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Indiana law schools slip from top 25 in annual rankings

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The annual ranking that law schools love to hate was released March 11, and it may stir more emotions than usual in Indiana since none of the state’s law school placed in the top 25.

US News & World Report has published its rankings of the 2015 Best Law Schools in the country. Nationwide, 145 made the list with titans Yale University filling the No. 1 spot followed by Harvard University and Stanford University sharing the No. 2 position.

University of Notre Dame is the first law school in Indiana to pierce the 2015 rankings at No. 26. This is down from its 2014 place at No. 23. Indiana University Maurer School of Law shared the No. 29 slot with the University of Georgia. In 2014, IU Maurer was ranked at No. 25.

Indiana University Robert H. McKinney School of Law leaped to No. 87 from No. 98 one year ago. Six schools tied for the No. 87 spot, including Michigan State University and University of Louisville.

IU McKinney placed at No. 8 in the legal writing category and No. 10 in the health care law division.

University of Valparaiso Law School’s retained its listing as “rank not published” because its placement fell below the cutoff line.

The yearly ranking by the news magazine has drawn sharp criticism from the American Bar Association Task Force on the Future of Legal Education.

In its final report and recommendations released in January 2014, the task force, led by retired Indiana Chief Justice Randall Shepard, called on US News & World Report to adjust the methodology for determining the rankings. The task force recommended the magazine stop using law school expenditures and make sure its criteria for ranking “does not promote conduct damaging to the interests of law students and the system of legal education.”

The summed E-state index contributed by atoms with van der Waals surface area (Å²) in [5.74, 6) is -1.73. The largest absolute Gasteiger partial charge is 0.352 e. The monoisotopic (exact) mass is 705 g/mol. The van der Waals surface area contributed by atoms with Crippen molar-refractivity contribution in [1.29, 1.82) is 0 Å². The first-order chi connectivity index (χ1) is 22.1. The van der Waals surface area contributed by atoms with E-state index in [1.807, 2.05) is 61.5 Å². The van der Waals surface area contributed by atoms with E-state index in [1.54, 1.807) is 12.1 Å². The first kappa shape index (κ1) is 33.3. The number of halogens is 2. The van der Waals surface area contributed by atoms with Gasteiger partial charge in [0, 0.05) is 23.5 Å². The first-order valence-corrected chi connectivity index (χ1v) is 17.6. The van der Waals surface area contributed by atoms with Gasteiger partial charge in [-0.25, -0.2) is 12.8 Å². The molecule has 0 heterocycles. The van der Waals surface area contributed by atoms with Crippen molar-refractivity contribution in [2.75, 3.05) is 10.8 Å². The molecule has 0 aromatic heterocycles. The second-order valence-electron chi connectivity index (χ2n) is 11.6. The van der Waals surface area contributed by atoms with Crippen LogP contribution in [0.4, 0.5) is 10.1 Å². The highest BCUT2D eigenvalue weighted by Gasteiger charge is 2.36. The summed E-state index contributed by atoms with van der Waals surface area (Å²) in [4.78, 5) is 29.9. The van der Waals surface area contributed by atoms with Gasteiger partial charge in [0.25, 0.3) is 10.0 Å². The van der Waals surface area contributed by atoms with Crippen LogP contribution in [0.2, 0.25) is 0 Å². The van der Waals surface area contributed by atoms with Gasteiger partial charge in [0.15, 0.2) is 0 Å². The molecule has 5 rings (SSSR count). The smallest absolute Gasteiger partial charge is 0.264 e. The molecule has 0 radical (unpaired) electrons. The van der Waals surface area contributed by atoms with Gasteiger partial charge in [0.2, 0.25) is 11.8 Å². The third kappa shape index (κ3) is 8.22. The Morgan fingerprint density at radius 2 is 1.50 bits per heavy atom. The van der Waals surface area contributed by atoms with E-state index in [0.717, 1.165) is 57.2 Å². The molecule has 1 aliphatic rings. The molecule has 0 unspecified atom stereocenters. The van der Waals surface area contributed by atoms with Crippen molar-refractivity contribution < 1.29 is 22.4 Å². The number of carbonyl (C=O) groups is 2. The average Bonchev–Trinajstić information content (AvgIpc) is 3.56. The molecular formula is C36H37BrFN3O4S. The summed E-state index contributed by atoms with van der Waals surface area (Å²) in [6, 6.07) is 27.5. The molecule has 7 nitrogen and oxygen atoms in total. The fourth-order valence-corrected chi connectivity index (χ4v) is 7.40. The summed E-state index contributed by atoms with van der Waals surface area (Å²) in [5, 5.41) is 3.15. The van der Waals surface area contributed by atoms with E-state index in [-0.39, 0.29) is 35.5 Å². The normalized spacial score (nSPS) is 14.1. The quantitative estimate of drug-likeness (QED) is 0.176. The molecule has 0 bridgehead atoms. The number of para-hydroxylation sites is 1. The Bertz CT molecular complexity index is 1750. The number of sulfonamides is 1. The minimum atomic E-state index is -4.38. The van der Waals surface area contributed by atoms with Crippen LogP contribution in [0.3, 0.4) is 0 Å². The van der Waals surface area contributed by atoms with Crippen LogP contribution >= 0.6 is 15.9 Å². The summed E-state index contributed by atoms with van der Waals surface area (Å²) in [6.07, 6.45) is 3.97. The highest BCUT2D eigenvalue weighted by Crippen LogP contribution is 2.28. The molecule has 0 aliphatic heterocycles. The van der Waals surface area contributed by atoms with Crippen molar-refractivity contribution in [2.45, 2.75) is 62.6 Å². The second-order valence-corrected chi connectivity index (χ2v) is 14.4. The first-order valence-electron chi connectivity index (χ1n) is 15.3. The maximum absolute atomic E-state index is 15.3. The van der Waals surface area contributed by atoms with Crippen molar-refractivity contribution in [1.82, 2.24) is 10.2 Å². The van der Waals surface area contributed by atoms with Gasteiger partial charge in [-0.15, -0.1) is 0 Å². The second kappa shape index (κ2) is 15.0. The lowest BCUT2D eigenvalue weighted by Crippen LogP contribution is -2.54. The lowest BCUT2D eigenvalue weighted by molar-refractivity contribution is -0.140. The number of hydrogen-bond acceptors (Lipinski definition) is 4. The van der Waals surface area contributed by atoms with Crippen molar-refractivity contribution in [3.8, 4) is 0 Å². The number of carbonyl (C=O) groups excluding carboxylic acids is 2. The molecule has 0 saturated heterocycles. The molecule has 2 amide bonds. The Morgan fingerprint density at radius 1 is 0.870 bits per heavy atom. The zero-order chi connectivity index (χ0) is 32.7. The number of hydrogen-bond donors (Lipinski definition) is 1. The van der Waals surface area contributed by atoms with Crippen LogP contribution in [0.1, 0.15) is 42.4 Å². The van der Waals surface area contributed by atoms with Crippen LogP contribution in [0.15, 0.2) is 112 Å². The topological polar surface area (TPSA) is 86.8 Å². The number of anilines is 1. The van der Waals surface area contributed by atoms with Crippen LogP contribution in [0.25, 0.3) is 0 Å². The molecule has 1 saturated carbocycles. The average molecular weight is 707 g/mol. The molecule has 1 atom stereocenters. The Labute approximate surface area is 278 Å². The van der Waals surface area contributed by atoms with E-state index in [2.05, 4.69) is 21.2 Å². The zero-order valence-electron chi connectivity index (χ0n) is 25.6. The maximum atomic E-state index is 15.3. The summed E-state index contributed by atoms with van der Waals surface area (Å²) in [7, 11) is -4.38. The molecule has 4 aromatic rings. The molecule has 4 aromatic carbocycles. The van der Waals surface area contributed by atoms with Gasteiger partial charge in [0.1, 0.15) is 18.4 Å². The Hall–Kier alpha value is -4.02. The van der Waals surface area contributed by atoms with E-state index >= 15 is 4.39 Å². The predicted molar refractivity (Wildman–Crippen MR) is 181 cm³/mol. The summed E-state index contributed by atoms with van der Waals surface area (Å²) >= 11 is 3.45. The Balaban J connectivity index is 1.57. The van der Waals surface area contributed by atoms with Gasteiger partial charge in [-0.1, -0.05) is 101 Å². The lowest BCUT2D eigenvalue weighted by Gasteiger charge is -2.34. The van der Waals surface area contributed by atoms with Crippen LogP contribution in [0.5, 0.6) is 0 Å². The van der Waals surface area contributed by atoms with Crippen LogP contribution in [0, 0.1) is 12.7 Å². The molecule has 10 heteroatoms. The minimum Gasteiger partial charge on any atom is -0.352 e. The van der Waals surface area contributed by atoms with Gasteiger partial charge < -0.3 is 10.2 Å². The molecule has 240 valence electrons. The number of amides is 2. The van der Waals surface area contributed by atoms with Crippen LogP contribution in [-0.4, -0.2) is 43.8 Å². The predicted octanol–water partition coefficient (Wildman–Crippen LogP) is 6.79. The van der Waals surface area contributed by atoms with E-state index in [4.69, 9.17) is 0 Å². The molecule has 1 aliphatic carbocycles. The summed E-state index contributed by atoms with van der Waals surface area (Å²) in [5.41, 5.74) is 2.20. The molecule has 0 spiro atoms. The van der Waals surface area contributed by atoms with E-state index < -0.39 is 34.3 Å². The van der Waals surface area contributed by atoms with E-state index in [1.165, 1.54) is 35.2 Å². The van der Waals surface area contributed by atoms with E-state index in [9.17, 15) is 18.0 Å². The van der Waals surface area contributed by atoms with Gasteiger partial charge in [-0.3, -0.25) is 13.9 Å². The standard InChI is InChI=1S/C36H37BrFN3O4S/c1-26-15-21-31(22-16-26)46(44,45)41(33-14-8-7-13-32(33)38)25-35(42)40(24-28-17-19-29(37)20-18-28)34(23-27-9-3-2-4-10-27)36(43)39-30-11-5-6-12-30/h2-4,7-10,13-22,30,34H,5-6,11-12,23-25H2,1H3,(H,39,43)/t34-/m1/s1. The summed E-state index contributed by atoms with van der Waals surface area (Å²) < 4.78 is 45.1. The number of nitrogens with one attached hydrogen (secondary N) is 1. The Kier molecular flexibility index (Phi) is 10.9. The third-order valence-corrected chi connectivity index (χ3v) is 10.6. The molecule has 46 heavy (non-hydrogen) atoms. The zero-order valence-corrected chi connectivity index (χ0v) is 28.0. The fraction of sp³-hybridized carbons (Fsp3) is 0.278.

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  1. The is an unsigned editorial masquerading as a news story. Almost everyone quoted was biased in favor of letting all illegal immigrants remain in the U.S. (Ignoring that Obama deported 3.5 million in 8 years). For some reason Obama enforcing part of the immigration laws was O.K. but Trump enforcing additional parts is terrible. I have listed to press conferences and explanations of the Homeland Security memos and I gather from them that less than 1 million will be targeted for deportation, the "dreamers" will be left alone and illegals arriving in the last two years -- especially those arriving very recently -- will be subject to deportation but after the criminals. This will not substantially affect the GDP negatively, especially as it will take place over a number of years. I personally think this is a rational approach to the illegal immigration problem. It may cause Congress to finally pass new immigration laws rationalizing the whole immigration situation.

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